Research & Publications †
( † Disclaimer: This search is powered by PubMed, a service of the U.S. National Library of Medicine. PubMed is a third-party website with no affiliation with Cleveland Clinic.)
Corrie Weitzel, OD, MS is a full-time staff member with the Cleveland Clinic Lorain Institute Ophthalmology Department. She see patients at the Lorain Family Health Center, Elyria Family Health Center, Lakewood Professional Building, and Richard E Jacobs Health Center. She earned her undergraduate degree in molecular genetics and Spanish at the Ohio State University and Doctorate of Optometry at the Ohio State University as well. Her post-graduate training includes a hospital-based optometric residency in ocular disease and vision rehabilitation at the Cleveland Veterans Affairs Medical Center.
Dr. Weitzel is a member of several professional organization including the American Academy of Optometry and the American Optometric Association. She is also a member of the Vision Rehabilitation Section of the American Optometric Association.
Additionally, Dr. Weitzel has volunteered her time to serve on medical mission trips to both Peru and Nicaragua. She is fluent in Spanish. She also helps to train labradors as part of the Guiding Eyes for the Blind program in Cuyahoga County.
Dr. Weitzel has been published and contributed to many abstracts and presentations at various professional meetings.
Her specialty interest include comprehensive eye care for children, adolescents, and adults as well as vision rehabilitation for those who are legally blind or significantly visually impaired.
General optometry, low vision and vision rehabilitation
Cleveland Clinic physicians and scientists may collaborate with the pharmaceutical or medical device industries to help develop medical breakthroughs or provide medical expertise or education. Cleveland Clinic strives to make scientific advances that will benefit patient care and support outside relationships that promise public benefit. In order for the discoveries of Cleveland Clinic physicians' and scientists' laboratories and investigations to benefit the public, these discoveries must be commercialized in partnership with industry. As experts in their fields, Cleveland Clinic physicians and scientists are often sought after by industry to consult, provide expertise and education.
To assure professional and commercial integrity in such matters, Cleveland Clinic maintains a program that reviews these collaborations and, when appropriate, puts measures in place to minimize bias that may result from ties to industry. Cleveland Clinic publicly discloses the names of companies when (i) its physicians/scientists receive $5,000 or more per year (or, in rare cases, equity or stock options) for speaking and consulting, (ii) its physicians/scientists serve as a fiduciary, (iii) its physicians/scientists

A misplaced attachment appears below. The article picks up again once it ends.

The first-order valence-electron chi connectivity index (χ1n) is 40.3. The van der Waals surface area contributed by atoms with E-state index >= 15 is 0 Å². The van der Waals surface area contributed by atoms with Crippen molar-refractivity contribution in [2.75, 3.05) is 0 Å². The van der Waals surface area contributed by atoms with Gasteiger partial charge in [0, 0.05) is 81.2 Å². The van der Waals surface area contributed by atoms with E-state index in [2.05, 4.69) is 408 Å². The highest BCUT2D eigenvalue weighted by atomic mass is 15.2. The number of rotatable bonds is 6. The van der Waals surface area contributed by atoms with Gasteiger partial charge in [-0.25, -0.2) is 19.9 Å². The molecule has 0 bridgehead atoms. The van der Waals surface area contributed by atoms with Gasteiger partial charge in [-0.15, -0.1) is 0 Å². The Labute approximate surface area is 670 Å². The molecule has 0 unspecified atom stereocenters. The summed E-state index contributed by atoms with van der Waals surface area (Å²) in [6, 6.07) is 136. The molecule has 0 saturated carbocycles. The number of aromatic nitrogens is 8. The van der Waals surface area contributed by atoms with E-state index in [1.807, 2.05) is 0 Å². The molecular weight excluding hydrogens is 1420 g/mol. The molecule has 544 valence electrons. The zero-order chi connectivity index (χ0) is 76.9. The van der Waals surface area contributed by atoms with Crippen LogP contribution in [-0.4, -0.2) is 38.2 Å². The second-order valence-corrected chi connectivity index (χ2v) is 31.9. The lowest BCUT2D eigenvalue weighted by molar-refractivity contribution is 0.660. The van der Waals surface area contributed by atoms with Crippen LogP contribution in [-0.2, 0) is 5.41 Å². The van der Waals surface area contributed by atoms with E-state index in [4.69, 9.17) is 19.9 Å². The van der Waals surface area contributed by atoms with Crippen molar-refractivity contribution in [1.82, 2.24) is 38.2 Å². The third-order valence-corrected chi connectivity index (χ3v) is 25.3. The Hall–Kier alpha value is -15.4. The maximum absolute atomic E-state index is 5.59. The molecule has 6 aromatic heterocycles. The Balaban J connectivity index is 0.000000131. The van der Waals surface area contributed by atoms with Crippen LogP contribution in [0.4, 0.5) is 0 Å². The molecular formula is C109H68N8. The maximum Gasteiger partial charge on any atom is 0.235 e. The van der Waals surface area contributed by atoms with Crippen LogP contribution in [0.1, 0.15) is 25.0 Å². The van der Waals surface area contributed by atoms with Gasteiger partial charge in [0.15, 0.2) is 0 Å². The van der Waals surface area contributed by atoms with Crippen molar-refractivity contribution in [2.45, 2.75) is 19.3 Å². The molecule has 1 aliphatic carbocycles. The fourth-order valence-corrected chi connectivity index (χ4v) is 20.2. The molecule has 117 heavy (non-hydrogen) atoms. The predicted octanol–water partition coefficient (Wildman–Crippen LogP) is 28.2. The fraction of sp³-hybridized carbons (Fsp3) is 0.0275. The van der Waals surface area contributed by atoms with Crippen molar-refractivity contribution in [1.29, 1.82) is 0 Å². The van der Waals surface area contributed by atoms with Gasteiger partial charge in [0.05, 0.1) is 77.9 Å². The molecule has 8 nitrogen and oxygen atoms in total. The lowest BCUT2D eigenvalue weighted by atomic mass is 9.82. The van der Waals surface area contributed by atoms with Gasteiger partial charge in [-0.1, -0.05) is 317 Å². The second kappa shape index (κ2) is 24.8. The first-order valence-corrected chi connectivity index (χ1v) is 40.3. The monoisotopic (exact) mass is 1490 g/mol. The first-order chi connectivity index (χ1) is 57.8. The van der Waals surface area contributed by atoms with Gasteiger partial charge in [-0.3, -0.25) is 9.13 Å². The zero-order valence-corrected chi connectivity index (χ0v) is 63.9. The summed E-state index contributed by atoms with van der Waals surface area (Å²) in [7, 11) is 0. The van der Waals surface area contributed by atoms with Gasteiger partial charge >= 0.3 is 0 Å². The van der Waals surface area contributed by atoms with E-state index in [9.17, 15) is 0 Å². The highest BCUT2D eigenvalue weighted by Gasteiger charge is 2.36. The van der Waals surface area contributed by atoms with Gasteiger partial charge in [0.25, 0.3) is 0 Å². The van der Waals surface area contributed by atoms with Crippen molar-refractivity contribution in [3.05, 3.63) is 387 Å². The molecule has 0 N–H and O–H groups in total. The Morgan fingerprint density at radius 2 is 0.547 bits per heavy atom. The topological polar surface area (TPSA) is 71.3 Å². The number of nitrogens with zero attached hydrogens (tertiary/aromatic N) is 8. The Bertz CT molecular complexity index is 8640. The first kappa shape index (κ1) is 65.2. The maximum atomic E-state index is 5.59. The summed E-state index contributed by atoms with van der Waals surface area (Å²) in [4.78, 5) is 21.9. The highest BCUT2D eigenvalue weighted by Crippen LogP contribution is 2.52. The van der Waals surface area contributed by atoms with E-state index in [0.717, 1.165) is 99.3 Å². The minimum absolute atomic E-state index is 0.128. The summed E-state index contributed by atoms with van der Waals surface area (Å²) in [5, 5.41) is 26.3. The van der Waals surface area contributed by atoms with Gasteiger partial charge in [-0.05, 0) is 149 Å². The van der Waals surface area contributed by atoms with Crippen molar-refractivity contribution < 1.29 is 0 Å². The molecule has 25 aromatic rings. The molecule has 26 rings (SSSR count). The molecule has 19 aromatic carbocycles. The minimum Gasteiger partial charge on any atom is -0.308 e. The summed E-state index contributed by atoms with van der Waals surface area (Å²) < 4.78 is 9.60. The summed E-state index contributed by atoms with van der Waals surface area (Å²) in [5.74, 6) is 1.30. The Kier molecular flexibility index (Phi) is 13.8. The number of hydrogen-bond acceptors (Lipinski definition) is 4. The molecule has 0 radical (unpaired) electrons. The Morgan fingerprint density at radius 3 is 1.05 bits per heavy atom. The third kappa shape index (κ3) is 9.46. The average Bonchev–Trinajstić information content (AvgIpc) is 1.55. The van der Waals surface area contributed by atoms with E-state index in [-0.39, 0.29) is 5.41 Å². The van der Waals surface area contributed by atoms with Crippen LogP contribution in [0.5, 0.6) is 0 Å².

receive or have the right to receive royalties or (iv) its physicians/scientists hold any equity interest for the physician's/scientist's role as inventor, discoverer, developer, founder or consultant.* In publicly disclosing this information, Cleveland Clinic tries to provide information as accurately as possible about its physicians' and scientists' connections with industry.
As of 8/18/2015, Dr. Weitzel has reported no financial relationship with industry that is applicable to this listing. In general, patients should feel free to contact their doctor about any of the relationships and how the relationships are overseen by Cleveland Clinic. To learn more about Cleveland Clinic's policies on collaborations with industry and innovation management, go to our Integrity in Innovation page.
Public Health Service-Reportable Financial Conflicts of Interest. Cleveland Clinic scientists and physicians engage in basic, translational and clinical research activities, working to solve health problems, enhance patient care and improve quality of life for patients. Interactions with industry are essential to bringing the researchers’ discoveries to the public, but can present the potential for conflicts of interest related to their research activities. Click here to view a listing of instances where Cleveland Clinic has identified a Public Health Service (PHS)-Reportable Financial Conflict of Interest and has put measures in place to ensure that, to the extent possible, the design, conduct and reporting of the research is free from bias. * Cleveland Clinic physicians and scientists subscribe to the guidance presented in the PhRMA Code on Interactions with Healthcare Professionals and the AdvaMed Code of Ethics on Interactions with Health Care Professionals. As such, gifts of substantial value are generally prohibited.